Things are looking good for Egypt’s Muslim Brotherhood, the grandfather of all Islamist groups. Despite the organization’s hegemonic aspirations—which include “eliminating and destroying the Western civilization … so that it is eliminated and God’s religion is made victorious over all other religions”—the Obama administration recently announced that it “welcomes dialogue” with the Brotherhood; so did the European Union. And under Egypt’s military regime, the Islamist organization just “became a legal political party for the first time since President Gamal Abdel Nasser banned it more than half-a-century ago.”
Why Nasser banned the Brotherhood, indeed, tried to decimate it, is instructive, and offers an important lesson in—and about—time.
Machiavellian from the start, Nasser collaborated closely with the Brotherhood; many Egyptians still insist he was originally a member. Soon after usurping Egypt’s leadership via the 1952 Revolution, the alliance soured, culminating with an assassination attempt on Nasser’s life by a Brotherhood member.
Nasser’s response was swift and decisive: he dissolved the Brotherhood, burned down its headquarters, arrested some 15,000 members, and executed some—most famously Sayyid Qutb, the spiritual father of al-Qaeda—while leaving others to rot in prison. Many of the remaining members, aware that Nasser meant business, fled Egypt.
Why such a dramatic response? Why not simply punish the failed assassin and his accomplices? Nasser, a pious Muslim, was most likely intimately, if not instinctively, aware of what the Brotherhood was—and still is—all about; he was aware that it is impossible for Muslim organization’s committed to theocratic rule to negotiate or share power, much less be trustworthy allies.
In short, Nasser was aware that, once the opportunity presented itself, the Brotherhood would do everything in its power to take over: unlike secular parties concerned with the temporal, it has a divine mandate—a totalitarian vision—to subdue society to Sharia.
Some people even maintain that Nasser himself staged the assassination attempt as a pretext to eliminate the Brotherhood—an interpretation that only further supports the theory that Nasser knew he had to dismantle the Islamists, and was willing to play dirty to do so.
Nasser’s approach, then, is the real politick approach of one who knows that you must suppress those who would certainly suppress you—once circumstance permits; it is the long-term approach that takes the big picture into account (unlike many Western politicians looking for a quick fix for the duration of their term).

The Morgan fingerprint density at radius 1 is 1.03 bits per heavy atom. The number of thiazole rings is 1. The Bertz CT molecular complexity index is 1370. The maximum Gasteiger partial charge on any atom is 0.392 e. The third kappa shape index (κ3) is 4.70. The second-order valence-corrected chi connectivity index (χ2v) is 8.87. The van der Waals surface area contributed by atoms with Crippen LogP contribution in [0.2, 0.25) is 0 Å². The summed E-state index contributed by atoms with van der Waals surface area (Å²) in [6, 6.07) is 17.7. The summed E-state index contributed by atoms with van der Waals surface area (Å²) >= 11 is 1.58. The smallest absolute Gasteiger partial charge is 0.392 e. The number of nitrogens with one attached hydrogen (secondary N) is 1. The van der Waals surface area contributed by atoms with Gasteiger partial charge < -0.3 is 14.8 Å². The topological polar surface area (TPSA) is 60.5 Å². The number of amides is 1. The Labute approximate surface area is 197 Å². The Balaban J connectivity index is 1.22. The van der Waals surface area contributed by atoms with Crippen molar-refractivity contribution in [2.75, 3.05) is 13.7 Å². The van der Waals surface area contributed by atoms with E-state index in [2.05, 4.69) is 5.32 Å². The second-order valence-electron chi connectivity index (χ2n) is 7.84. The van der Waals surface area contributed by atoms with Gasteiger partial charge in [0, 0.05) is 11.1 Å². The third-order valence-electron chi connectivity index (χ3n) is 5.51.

For its part, the Brotherhood learned the great virtues of patience and perseverance; learned to play the game on the enemy’s terms—whether by rejecting violence, going to the kafir [infidel unbeliever] ballot box, our adopting the “pluralistic” language of the West (which Brotherhood affiliates in the West, such as CAIR, have perfected to an art). Indeed, a new document on implementing Sharia appearing on the Brotherhood’s website argues that “Gradual action does not impose Islam at once, but rather step by step.”
Accordingly, consider how the mere passage of time has empowered the Brotherhood: over the decades, Egyptian society has become more Islamist, that is, more sympathetic to the Brotherhood—thanks in no small part to the organization’s grassroots efforts; moreover, both in Egypt and abroad, many truly believe that the organization has reformed, which would be worthy of note if the facts corresponded. They don’t. Many people also believed that Khomeini would bring democracy to Iran. He didn’t.
The passage of time in the West has also helped the Brotherhood: Western politics have descended into idealism and fantasy—culminating today with Washington reaching out to Islamists. Would they have reached out to the Nazis?
The Muslim Brotherhood is a great testimony to the power of time and patience. From being crushed and disbanded half a century ago, it is now legal and poised to take over Egypt.
Yet, the fact is, when all is said and done, the Brotherhood wants the same thing all Islamists, Salafists, and Jihadists want: the enforcement of Allah’s draconian, anti-infidel laws to govern the earth. They’re just smarter—more patient—than their impulsive, violent counterparts in the West.
Hence the great lesson of Nasser: when dealing with an existential, permanent enemy, sometimes the only response is the most decisive, the ugliest—even when your enemy is weak. If he becomes stronger, it becomes that much more costly to counter him. Consider how much easier it would have been to stop Hitler, say, before he crossed the Rhine—but how many voices were there then insisting he was just a tin-pot dictator who would never be a serious threat to anyone?
Yet the West continues to play the same talking game, the same waiting game—for example, with North Korea and Iran—granting one’s adversary precisely what he most needs to be in a position to attack you: Time.